AbstractMetallothioneins (MT) constitute a wide well-defined group of low-molecular-weight cysteine-rich metal-binding proteins, which are totally atypical under a biological and a coordination chemical viewpoint. Their unusual high cysteine content allows these proteins to be considered responsible for metal homeostasis (Zn, Cu) and detoxification of toxic metal ions (Cd, Hg), free radicals and other electrophilic agents.
The main aim of this work is to analyse the coordination capability of mammalian MT, specifically that of recombinant mouse MT 1, in the presence of highly toxic chemical species such as Hg(II), MeHg+ and Pb(II).
The strategy followed consists of the spectropolarimetric (circular dichroism) and the spectrophotometric (UV-Visible) titrations of Zn7-MT with the above mentioned species together with a detailed analysis of the stoichiometry and the structural features of the successive species formed along the titration. In addition, we have studied the behaviour of the a and b fragments of MT in order to obtain complementary information and thus facilitate the interpretation of the results obtained with the entire protein. A thorough analysis of the effect of some variables, such as temperature, pH, stabilization time and counterions present in solution are fundamental for the study of the metal binding reactions in these systems.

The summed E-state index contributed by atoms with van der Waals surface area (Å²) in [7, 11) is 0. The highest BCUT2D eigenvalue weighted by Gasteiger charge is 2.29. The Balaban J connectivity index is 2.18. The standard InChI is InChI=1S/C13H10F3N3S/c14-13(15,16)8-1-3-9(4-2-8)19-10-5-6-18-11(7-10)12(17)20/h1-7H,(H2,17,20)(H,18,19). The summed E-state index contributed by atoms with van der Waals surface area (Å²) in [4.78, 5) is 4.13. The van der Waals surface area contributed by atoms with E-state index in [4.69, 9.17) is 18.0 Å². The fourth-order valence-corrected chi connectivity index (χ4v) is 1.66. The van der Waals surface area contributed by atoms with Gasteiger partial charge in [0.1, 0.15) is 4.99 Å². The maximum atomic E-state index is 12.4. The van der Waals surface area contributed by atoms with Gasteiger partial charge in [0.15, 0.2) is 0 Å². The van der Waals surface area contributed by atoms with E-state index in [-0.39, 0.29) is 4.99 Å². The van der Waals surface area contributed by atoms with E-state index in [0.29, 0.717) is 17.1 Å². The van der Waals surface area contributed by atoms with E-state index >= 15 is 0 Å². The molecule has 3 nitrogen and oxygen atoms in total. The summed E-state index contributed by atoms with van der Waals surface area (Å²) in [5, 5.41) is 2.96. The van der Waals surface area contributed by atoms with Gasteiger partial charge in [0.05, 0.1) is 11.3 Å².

We have shown that the previous variables determine the nature of the species formed along the titration. Thus, the stoichiometry and the structure of the species formed from Zn7-MT (pH 7) or apo-MT (pH 3) are highly dependent on the driving force (kinetic or thermodynamic) of the complexation reaction and strongly influenced by the counterion accompanying the metallic species (Cl- or ClO4-). On the other hand, the coordination of Pb(II) to MT affords formation of a single specie in a wide pH range (7 - 4.5) the structure of which depends on the stabilization time. The study of the behaviour of MT and its corresponding a and b fragments in the presence of MeHg+ is pioneer in the field and reveals that the coordination of MeHg+ to MT entails the unfolding of the protein.
All the results obtained allow conclusion that mammalian MT 1 binds Hg(II), MeHg+ and Pb(II) very efficiently and in this sense it could be used as a heavy metal detoxification agent.
|Date of Award||1 Mar 2002|
|Supervisor||Maria Merce Capdevila Vidal (Director) & Pilar González Duarte (Director)|